If you are anything like me, you remember American television in the 1980s and the phrase “I'm not only the president, I'm also a client.” Sy Sperling's fifteen minutes may be over, but his words resonate when considering my identity and the bicycle culture within the city of Detroit. My employment as a bike messenger has enriched my view of our fine city.
Taking a trip down memory lane, I tend to think in terms of various rites of passage. I grew up in Roseville, an eastside suburb. I can remember the first time I learned to ride a bike, as well as the bicycles I rode prior to age sixteen. My first was a sparkling purple Schwinn with a banana seat that I wish still had. I had other bikes as I progressed into early adolescence, but the closer I got to age sixteen, the more my interest in cycling waned. I wanted my driver's license and the freedom of an automobile. Once that happened, my bike was put in the garage and forgotten.
Fast forward six years and thousands of dollars spent on gasoline, insurance, and auto repairs. I was moving to Philadelphia and for the first time in my adult life an automobile would not be my primary mode of transportation. I quickly tired of walking and the shortcomings of the subway and bus services in Philly. Like the prodigal son, I returned to the bicycle and it changed my life. Riding a bike is one of life's simple pleasures, and I was reacquainted with my youth. Now, I am back in Detroit after seven years on the east coast. I do own a car now, but it spends the majority of time in my garage while my bicycles get the majority of my attention.
To me, Detroit is a new city now that I view it daily through the eyes of a cyclist. Downtown's gems sparkle more when one is not confined to the sterile and reclusive boundaries of an automobile. How many times have you heard people complain about parking downtown? This isn't a problem I have. Traffic? I go around it. I can see a burgeoning bicycle culture in downtown Detroit.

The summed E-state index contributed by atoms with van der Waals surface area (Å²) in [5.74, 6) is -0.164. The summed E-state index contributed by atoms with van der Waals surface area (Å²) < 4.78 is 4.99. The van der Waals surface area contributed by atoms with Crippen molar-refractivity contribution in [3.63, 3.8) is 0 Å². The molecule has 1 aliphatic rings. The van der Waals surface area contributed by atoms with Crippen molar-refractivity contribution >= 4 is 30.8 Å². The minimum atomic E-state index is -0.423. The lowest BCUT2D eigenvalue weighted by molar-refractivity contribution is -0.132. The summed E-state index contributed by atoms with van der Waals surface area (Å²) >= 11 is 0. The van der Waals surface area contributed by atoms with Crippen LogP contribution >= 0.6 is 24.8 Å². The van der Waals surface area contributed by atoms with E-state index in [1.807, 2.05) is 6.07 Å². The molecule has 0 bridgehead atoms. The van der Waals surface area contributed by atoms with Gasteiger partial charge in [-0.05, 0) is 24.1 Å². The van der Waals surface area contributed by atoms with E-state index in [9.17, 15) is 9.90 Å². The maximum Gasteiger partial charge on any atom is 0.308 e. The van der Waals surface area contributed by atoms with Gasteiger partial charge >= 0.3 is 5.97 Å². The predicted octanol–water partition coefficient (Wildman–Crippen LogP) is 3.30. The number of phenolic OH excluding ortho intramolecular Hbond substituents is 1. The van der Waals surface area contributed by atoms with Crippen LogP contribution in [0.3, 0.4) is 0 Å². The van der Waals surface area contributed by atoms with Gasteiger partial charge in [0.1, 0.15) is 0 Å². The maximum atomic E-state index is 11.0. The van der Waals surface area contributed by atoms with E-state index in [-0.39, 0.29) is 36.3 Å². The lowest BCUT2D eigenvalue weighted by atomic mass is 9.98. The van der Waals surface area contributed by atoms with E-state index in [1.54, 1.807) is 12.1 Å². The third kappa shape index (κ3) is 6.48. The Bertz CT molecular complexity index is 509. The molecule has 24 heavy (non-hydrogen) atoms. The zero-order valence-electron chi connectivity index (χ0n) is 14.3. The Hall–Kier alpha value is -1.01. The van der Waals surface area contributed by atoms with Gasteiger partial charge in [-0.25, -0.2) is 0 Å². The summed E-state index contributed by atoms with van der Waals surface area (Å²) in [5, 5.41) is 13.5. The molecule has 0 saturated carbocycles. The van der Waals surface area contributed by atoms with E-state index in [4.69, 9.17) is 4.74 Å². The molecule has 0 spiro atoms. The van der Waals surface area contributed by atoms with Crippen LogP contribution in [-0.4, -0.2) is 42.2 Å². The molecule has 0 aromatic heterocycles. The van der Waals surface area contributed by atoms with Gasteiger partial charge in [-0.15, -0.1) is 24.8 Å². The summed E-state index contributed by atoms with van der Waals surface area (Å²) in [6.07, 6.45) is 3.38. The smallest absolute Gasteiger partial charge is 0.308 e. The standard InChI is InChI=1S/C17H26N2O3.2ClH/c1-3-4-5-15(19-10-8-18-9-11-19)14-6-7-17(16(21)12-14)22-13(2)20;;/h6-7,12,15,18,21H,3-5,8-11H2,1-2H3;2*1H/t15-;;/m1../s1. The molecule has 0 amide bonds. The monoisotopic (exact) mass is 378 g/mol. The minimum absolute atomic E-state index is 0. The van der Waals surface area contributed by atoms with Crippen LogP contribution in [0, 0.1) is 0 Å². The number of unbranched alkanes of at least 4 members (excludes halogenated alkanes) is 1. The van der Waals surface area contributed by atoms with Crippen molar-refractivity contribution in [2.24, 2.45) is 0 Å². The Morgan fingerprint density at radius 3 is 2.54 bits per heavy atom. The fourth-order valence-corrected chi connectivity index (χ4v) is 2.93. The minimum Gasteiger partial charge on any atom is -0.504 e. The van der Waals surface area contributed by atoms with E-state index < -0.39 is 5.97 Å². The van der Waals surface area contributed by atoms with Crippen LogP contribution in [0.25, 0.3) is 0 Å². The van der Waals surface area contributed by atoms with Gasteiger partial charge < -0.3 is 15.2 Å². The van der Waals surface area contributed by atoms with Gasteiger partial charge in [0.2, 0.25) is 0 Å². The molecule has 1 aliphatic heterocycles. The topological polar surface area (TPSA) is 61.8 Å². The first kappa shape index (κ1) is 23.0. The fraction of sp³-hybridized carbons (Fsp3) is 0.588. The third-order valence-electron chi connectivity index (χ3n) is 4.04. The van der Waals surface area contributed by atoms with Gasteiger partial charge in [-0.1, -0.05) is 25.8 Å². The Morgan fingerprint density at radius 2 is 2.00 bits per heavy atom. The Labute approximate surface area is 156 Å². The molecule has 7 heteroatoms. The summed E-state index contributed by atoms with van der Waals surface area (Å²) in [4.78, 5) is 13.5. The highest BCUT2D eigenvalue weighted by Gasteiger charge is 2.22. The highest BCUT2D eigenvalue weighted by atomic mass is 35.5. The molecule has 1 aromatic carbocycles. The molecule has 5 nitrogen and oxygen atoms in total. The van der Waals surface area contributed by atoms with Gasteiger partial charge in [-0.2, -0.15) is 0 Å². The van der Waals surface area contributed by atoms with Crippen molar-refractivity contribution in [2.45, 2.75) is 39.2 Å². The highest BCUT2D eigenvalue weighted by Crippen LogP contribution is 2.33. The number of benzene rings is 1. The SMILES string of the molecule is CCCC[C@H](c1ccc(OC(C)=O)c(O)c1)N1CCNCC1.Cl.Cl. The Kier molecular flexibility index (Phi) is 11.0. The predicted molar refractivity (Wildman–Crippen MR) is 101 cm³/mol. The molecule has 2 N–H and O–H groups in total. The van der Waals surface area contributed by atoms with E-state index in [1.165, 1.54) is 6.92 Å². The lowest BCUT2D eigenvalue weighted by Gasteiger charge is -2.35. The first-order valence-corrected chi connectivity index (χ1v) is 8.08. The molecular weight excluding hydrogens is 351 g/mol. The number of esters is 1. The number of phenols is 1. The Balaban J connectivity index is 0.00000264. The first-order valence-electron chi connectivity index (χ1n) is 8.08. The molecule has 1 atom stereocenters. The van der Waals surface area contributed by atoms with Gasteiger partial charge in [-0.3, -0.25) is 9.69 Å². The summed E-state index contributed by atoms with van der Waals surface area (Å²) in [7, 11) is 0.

The weather is changing both literally and figuratively. As spring comes in like a lion and exits like a lamb, cyclists are coming out of the woodwork. Head over to the Urban Bean Company at Grand River and Griswold where more times that not one can find a bike locked up outside or at least inside one of the doors. Check in with the fine folks at Foran's Irish Pub at Congress and Woodward and notice a few bicycles located not far from their front door. Parking is nearly impossible at either of these spots, unless one is on a bike. Grab a bike and head down to the RiverWalk stretching from Belle Isle to Joe Louis Arena. It's a safe alternative for those who aren't necessarily interested in weaving through traffic as I am. Regardless of your intentions or destinations, I guarantee that Detroit on a bicycle will alter your perception.
Yes, I am a bike messenger and my occupation necessitates riding a bicycle. Consider again the Sy Sperling quote. I not only ride a bike because it's my job, I also ride for recreation. My conception of Detroit has improved exponentially since encountering it on two wheels. I'm not claiming to have all the answers, but sometimes when you change your perspective, things tend to look somewhat rosier.